I thank Chairman, Deputy Lawless and Senator Chambers and members of their committees. I thank them very much for the invitation to be with them today. We are really glad to be here. First, on behalf of the committee, as a whole, I share the sadness which has already been expressed at the death of Austin Currie. I would like to say that right at the very beginning.
For those members whom I have not met before, my name is Michael Jay. I chair the House of Lords Protocol on Ireland/Northern Ireland Sub-Committee. I have been pleased, in the context of the House of Lords's scrutiny of the impact of Brexit on Ireland and Northern Ireland, to visit the Oireachtas on a number of occasions, and to have met many members, and it is a pleasure to see them again.
The protocol committee includes a wide range of views and expertise both on Northern Ireland and the protocol itself. Our membership includes senior representatives of political parties in Northern Ireland from both unionist and nationalist perspectives, and draws from wider expertise in Northern Ireland affairs in the House of Lords. A range of these voices is represented in our delegation today, and my colleagues will introduce themselves the first time they speak. I should add that Jonathan Caine, Lord Caine, would have been with us today but over the weekend he was appointed as Parliamentary Under-Secretary of State at the Northern Ireland Office and, therefore, has left the committee with immediate effect.
Many members were present when a delegation of our committee participated in a meeting of the Joint Committee on European Union Affairs in June. At that stage our committee was in its infancy, having been set up in April. Much has happened since then and it may be helpful for me to summarise our work over the past five months.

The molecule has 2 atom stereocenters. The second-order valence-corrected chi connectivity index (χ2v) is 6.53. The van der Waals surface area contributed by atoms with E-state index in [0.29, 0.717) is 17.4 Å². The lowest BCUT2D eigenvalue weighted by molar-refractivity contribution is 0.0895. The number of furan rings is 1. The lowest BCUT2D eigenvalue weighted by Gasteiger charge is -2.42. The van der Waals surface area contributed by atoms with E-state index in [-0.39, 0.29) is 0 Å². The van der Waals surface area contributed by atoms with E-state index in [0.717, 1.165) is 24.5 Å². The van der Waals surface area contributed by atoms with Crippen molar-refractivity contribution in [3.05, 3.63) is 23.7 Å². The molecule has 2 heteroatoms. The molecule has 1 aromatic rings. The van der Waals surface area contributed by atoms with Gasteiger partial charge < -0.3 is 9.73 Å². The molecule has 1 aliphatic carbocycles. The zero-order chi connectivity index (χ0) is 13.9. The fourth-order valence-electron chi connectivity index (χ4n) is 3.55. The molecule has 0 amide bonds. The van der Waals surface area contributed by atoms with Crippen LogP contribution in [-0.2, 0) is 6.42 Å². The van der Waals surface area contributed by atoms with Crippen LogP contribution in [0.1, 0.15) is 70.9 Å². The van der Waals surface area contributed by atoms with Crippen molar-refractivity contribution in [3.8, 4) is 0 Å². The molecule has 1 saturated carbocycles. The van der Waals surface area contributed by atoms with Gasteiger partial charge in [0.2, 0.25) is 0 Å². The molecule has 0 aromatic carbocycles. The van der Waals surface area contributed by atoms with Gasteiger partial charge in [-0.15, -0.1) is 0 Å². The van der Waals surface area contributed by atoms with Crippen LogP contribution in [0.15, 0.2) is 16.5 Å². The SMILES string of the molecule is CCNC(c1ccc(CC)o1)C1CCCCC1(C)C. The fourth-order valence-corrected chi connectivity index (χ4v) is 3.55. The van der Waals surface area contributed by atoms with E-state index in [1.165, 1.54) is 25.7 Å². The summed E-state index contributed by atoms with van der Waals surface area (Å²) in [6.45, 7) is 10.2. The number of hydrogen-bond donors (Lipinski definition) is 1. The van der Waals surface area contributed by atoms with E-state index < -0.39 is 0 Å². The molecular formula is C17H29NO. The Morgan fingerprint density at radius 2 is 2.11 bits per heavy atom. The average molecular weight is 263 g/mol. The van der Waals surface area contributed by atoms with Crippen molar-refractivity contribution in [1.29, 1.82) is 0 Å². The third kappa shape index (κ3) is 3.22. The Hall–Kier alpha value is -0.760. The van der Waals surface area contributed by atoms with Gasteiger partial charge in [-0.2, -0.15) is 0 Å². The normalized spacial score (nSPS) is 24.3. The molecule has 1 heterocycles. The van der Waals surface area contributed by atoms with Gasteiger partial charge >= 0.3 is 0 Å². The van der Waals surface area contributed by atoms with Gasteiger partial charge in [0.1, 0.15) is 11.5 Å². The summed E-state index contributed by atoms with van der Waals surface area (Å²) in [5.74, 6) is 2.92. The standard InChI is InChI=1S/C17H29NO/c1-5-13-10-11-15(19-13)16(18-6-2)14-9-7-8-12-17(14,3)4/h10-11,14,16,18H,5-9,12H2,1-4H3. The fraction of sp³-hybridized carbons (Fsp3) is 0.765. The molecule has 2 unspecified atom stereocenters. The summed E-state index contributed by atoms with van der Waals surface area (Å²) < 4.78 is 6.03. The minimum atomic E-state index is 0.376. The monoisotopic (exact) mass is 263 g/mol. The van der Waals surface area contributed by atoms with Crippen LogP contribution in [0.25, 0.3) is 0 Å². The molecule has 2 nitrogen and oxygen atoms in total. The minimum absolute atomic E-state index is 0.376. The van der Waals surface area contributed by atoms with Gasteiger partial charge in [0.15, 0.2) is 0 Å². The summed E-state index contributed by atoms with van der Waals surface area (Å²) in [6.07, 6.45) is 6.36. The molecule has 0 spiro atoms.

On 29 July, the committee published its introductory report. The chapters of the report set out in turn: the committee’s role; the development of the protocol; the economic impact of the protocol, including both the challenges and the potential opportunities it presents; the political and social impact of the protocol; and potential mitigations and solutions. The report acknowledged the difficulties in seeking to uphold seemingly contradictory principles underlying the protocol, namely, avoiding a hard border on the island of Ireland while at the same time maintaining Northern Ireland’s place within the UK internal market. It acknowledged mistakes both by the UK and EU which had led to a mutual breakdown in trust.
At around the same time as the report was published, the UK Government published its command paper: Northern Ireland protocol, the next steps. This was followed by the publication last month of the four Commission non-papers on the operation of the protocol. Our work during the autumn has primarily focused on scrutinising the issues highlighted in these papers. In September we heard evidence from the Northern Ireland Human Rights Commission and the Equality Commission for Northern Ireland on the operation of Article 2 on rights of individuals, a vital issue that is often in our view overlooked amidst the political focus on trade issues. We wrote a detailed letter to the Secretary of State for Northern Ireland last month on those issues. In October, we held an evidence session with representatives of the pharmaceuticals industry on the impact of the protocol on the provision of medicines in Northern Ireland. This is an issue of universal concern to all citizens, regardless of community or political affiliation. We will shortly write to Lord Frost summarising our concerns.